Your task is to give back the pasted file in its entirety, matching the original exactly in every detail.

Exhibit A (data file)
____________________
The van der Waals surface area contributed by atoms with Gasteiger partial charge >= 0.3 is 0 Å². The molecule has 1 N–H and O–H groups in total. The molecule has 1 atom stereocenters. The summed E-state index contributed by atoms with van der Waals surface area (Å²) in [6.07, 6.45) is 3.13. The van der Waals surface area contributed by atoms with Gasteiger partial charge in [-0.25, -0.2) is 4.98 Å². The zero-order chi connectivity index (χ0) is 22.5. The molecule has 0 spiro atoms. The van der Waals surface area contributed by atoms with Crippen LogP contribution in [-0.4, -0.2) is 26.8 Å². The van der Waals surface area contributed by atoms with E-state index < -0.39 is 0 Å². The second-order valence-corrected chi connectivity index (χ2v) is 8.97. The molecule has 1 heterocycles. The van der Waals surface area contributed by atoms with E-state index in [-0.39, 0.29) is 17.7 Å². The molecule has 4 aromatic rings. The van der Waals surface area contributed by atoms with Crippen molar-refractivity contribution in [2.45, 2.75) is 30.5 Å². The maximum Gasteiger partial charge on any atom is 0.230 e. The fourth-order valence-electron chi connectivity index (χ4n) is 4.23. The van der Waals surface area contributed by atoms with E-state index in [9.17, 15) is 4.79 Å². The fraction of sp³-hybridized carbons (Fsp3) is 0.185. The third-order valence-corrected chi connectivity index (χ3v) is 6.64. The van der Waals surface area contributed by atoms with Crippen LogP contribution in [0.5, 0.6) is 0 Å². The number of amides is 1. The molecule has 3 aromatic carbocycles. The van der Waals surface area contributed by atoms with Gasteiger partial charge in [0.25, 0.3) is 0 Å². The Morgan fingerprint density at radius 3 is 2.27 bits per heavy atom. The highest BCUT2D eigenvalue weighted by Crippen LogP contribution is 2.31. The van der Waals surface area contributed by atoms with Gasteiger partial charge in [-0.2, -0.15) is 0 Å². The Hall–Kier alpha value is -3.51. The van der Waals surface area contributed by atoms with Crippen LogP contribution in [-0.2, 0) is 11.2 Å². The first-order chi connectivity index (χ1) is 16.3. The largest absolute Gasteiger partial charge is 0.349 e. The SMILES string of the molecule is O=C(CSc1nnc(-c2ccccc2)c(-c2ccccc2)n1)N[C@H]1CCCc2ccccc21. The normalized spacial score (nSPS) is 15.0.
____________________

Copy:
The van der Waals surface area contributed by atoms with Gasteiger partial charge >= 0.3 is 0 Å². The molecule has 1 N–H and O–H groups in total. The molecule has 1 atom stereocenters. The summed E-state index contributed by atoms with van der Waals surface area (Å²) in [6.07, 6.45) is 3.13. The van der Waals surface area contributed by atoms with Gasteiger partial charge in [-0.25, -0.2) is 4.98 Å². The zero-order chi connectivity index (χ0) is 22.5. The molecule has 0 spiro atoms. The van der Waals surface area contributed by atoms with Crippen LogP contribution in [-0.4, -0.2) is 26.8 Å². The van der Waals surface area contributed by atoms with E-state index < -0.39 is 0 Å². The second-order valence-corrected chi connectivity index (χ2v) is 8.97. The molecule has 1 heterocycles. The van der Waals surface area contributed by atoms with E-state index in [-0.39, 0.29) is 17.7 Å². The molecule has 4 aromatic rings. The van der Waals surface area contributed by atoms with Crippen molar-refractivity contribution in [2.45, 2.75) is 30.5 Å². The maximum Gasteiger partial charge on any atom is 0.230 e. The fourth-order valence-electron chi connectivity index (χ4n) is 4.23. The van der Waals surface area contributed by atoms with E-state index in [9.17, 15) is 4.79 Å². The fraction of sp³-hybridized carbons (Fsp3) is 0.185. The third-order valence-corrected chi connectivity index (χ3v) is 6.64. The van der Waals surface area contributed by atoms with Crippen LogP contribution in [0.5, 0.6) is 0 Å². The number of amides is 1. The molecule has 3 aromatic carbocycles. The van der Waals surface area contributed by atoms with Gasteiger partial charge in [0.25, 0.3) is 0 Å². The Morgan fingerprint density at radius 3 is 2.27 bits per heavy atom. The highest BCUT2D eigenvalue weighted by Crippen LogP contribution is 2.31. The van der Waals surface area contributed by atoms with Gasteiger partial charge in [-0.2, -0.15) is 0 Å². The Hall–Kier alpha value is -3.51. The van der Waals surface area contributed by atoms with Crippen LogP contribution in [-0.2, 0) is 11.2 Å². The first-order chi connectivity index (χ1) is 16.3. The largest absolute Gasteiger partial charge is 0.349 e. The SMILES string of the molecule is O=C(CSc1nnc(-c2ccccc2)c(-c2ccccc2)n1)N[C@H]1CCCc2ccccc21. The normalized spacial score (nSPS) is 15.0.